B. remembered my one-time guest shot with his worship band. In the four years since then, he'd left that particular church to help plant another one, moved around a bit, and gotten involved with another music project that was taking him to fun locations like the Winter Olympics in Salt Lake City and several places in Honolulu (one of those, the X Factory, is a youth center in a former kim-chi plant where I once played a set with Ric Blair. But I digress.) This new band was called Loudmouth Worshippers. They'd be going to Athens to play at the 2004 Summer Olympics, and they needed a musician like me to give their sound a more ethnic flavor (I play fiddle, mandolin, and several variations thereof, if you hadn't gathered that already).

Was I interested?

Well, wouldn't you be?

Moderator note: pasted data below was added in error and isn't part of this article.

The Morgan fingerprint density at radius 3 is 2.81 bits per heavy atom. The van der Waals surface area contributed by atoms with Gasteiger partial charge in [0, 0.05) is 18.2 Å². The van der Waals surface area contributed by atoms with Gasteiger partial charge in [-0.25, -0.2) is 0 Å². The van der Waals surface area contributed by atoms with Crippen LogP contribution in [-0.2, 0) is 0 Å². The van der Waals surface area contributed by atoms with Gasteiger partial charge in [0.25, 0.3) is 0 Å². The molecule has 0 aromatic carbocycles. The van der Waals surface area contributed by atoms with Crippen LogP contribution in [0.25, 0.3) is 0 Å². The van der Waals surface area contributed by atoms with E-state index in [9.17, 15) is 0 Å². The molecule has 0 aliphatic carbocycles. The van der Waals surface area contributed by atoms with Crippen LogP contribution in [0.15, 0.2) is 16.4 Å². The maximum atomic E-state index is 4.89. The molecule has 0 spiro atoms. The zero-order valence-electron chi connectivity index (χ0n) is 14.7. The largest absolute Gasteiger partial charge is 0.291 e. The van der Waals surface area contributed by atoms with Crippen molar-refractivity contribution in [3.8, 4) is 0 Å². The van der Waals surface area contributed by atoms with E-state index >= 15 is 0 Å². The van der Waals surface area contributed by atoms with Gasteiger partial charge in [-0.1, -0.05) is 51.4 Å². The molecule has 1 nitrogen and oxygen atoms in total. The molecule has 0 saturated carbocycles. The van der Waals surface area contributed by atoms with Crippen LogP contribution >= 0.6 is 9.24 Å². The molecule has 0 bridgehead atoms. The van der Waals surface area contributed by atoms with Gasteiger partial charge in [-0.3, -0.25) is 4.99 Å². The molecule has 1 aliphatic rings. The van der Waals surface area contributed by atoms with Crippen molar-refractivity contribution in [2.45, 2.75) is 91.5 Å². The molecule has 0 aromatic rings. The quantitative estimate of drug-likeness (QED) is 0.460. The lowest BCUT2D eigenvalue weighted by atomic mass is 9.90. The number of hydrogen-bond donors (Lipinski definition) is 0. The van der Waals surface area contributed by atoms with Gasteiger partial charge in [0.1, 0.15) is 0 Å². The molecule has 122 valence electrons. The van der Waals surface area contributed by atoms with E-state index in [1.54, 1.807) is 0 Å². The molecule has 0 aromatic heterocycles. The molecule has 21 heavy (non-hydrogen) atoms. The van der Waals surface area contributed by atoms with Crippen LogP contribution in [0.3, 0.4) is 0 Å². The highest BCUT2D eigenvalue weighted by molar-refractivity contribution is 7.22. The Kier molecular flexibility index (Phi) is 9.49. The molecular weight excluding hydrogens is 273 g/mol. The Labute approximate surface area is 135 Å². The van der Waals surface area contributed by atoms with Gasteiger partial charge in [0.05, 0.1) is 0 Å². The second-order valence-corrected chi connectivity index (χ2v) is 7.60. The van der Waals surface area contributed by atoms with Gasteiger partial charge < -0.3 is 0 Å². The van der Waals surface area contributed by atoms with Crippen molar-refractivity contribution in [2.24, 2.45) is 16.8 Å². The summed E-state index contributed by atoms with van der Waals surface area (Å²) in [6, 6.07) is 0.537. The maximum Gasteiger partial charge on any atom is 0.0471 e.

Part 2

2. How Can I Make Repressed Memory Syndrome Work for Me?

There was more foolery yet, if I could remember it.
——Julius Caesar,

I remember a mass of things, but nothing distinctly.

Do you ever look back on moments in your life and wish you’d been taking notes?

What I'm getting at is this. In every life there are a few times when one says to oneself, “I am going to remember this as long as I live.” The death of a pet, or, God forbid, a family member. Getting your driver’s license. Graduation. Your first job. Getting married. The birth of your first child. Et cetera. And that's nice, but chances are that those aren't the moments you'll actually need to remember. No, those moments, more often than not, seem trivial and mundane when they're happening. At the time, of course, you have no awareness of their future importance. Then, days or months or years later, you're left scratching your head and asking yourself, "Now what exactly did so-and-so say to me?" I remember my anniversary, but quite often in my marriage, that fact has been less important than whether I remembered to pick up margarine at the grocery store.